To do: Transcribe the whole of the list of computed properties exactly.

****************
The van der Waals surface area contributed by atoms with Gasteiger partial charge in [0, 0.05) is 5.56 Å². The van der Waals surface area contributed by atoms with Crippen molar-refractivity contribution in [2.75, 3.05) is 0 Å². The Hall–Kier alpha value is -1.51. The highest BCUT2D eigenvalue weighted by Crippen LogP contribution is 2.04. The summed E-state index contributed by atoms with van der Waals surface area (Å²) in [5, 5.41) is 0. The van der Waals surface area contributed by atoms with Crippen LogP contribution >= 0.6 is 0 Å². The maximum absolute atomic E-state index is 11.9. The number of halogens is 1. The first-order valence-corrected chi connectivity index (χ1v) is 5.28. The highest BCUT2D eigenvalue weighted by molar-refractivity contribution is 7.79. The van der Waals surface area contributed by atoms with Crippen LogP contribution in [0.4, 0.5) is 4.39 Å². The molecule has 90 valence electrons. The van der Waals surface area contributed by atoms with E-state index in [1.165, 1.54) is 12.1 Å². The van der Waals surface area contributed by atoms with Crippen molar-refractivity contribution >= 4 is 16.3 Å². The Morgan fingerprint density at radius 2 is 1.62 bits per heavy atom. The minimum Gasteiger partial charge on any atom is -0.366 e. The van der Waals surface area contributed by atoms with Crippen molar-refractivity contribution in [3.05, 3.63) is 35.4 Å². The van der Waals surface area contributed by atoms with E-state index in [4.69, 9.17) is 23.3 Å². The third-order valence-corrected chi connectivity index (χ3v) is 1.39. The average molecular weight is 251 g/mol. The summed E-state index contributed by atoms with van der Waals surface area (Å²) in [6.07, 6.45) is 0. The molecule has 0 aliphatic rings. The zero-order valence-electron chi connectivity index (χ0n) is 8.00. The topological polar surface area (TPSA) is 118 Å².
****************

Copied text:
The van der Waals surface area contributed by atoms with Gasteiger partial charge in [0, 0.05) is 5.56 Å². The van der Waals surface area contributed by atoms with Crippen molar-refractivity contribution in [2.75, 3.05) is 0 Å². The Hall–Kier alpha value is -1.51. The highest BCUT2D eigenvalue weighted by Crippen LogP contribution is 2.04. The summed E-state index contributed by atoms with van der Waals surface area (Å²) in [5, 5.41) is 0. The van der Waals surface area contributed by atoms with Crippen LogP contribution >= 0.6 is 0 Å². The maximum absolute atomic E-state index is 11.9. The number of halogens is 1. The first-order valence-corrected chi connectivity index (χ1v) is 5.28. The highest BCUT2D eigenvalue weighted by molar-refractivity contribution is 7.79. The van der Waals surface area contributed by atoms with Crippen LogP contribution in [0.4, 0.5) is 4.39 Å². The molecule has 90 valence electrons. The van der Waals surface area contributed by atoms with E-state index in [1.165, 1.54) is 12.1 Å². The van der Waals surface area contributed by atoms with Crippen molar-refractivity contribution >= 4 is 16.3 Å². The Morgan fingerprint density at radius 2 is 1.62 bits per heavy atom. The minimum Gasteiger partial charge on any atom is -0.366 e. The van der Waals surface area contributed by atoms with Crippen molar-refractivity contribution in [3.05, 3.63) is 35.4 Å². The van der Waals surface area contributed by atoms with E-state index in [4.69, 9.17) is 23.3 Å². The third-order valence-corrected chi connectivity index (χ3v) is 1.39. The average molecular weight is 251 g/mol. The summed E-state index contributed by atoms with van der Waals surface area (Å²) in [6.07, 6.45) is 0. The molecule has 0 aliphatic rings. The zero-order valence-electron chi connectivity index (χ0n) is 8.00. The topological polar surface area (TPSA) is 118 Å².